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Recent increases in the notification of Barmah Forest virus infections in New South Wales

Lara Harvey and Dominic Dwyer

New South Wales Public Health Bulletin 15(12) 199 - 204
Published: 2004


Infection due to Barmah Forest virus (BFV) is an emerging problem in Australia, with increased numbers of cases being reported. BFV is a mosquito-borne arbovirus from the Togaviridae family. The virus was first isolated in 1974 from the Barmah State Forest in the Murray Valley region of the Victoria–New South Wales border, and was first shown to be pathogenic to humans in 1988. Symptoms of acute human infection may include rash, arthralgia, myalgia, lethargy and fever, and are similar to symptoms caused by Ross River virus infection. However, rash is more common and florid, and joint disease is less severe, in BFV disease than in Ross River virus disease. In a study of BFV cases on the mid-north coast of New South Wales, over half of all cases reported time off work and an illness that lasted more than 6 months. BFV disease is therefore associated with a significant burden of illness and is of public health concern. This article describes trends in the notification rates for BFV disease in New South Wales since it was made notifiable in 1991.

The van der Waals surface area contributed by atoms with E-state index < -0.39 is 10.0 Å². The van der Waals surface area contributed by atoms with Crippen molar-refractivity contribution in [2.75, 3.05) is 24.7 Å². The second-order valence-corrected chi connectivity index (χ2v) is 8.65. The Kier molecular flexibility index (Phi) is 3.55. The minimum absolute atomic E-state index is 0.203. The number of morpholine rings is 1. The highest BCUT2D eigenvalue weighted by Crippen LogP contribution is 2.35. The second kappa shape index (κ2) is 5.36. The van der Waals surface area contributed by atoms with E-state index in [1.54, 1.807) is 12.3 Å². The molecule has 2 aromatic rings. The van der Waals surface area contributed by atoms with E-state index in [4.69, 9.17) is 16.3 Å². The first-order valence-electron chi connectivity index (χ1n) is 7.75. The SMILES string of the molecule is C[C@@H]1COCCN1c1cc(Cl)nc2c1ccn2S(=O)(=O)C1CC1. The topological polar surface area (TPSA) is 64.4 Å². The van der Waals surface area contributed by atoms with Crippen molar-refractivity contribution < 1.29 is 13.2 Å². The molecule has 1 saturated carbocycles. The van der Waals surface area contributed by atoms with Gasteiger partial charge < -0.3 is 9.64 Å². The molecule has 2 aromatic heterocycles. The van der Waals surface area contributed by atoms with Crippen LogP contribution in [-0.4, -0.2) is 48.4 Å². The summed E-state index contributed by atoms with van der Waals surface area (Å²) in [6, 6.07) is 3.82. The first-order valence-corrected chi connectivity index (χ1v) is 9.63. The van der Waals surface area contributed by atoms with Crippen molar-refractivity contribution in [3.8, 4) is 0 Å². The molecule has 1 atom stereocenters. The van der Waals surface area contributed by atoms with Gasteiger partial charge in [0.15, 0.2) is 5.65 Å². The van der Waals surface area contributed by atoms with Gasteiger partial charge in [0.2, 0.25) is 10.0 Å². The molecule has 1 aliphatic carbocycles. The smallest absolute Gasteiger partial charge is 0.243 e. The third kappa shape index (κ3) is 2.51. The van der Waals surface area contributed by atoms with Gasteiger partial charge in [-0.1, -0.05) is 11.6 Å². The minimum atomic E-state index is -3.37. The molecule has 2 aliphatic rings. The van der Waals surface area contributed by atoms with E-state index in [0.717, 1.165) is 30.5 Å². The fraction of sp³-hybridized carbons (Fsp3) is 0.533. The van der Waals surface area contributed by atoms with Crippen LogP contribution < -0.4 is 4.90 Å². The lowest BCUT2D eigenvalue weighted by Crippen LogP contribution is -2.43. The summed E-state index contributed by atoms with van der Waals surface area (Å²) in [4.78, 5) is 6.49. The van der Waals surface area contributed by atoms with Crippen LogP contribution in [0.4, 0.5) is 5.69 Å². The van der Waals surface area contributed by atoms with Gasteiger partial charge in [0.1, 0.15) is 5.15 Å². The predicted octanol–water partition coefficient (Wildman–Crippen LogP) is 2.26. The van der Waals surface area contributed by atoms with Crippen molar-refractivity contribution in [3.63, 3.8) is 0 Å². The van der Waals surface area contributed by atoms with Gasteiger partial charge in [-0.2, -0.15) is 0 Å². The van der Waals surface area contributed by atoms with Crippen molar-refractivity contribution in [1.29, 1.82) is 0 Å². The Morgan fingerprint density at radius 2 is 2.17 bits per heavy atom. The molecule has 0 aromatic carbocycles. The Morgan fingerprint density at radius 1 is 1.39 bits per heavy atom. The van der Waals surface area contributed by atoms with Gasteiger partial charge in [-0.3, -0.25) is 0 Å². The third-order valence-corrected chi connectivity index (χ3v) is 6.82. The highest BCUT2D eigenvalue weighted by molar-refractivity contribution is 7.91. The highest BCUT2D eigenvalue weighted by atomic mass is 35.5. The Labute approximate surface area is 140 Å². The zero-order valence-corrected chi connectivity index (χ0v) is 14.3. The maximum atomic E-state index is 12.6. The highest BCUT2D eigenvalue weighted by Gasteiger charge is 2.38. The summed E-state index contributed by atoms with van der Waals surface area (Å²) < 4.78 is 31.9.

© NSW Department of Health 2004

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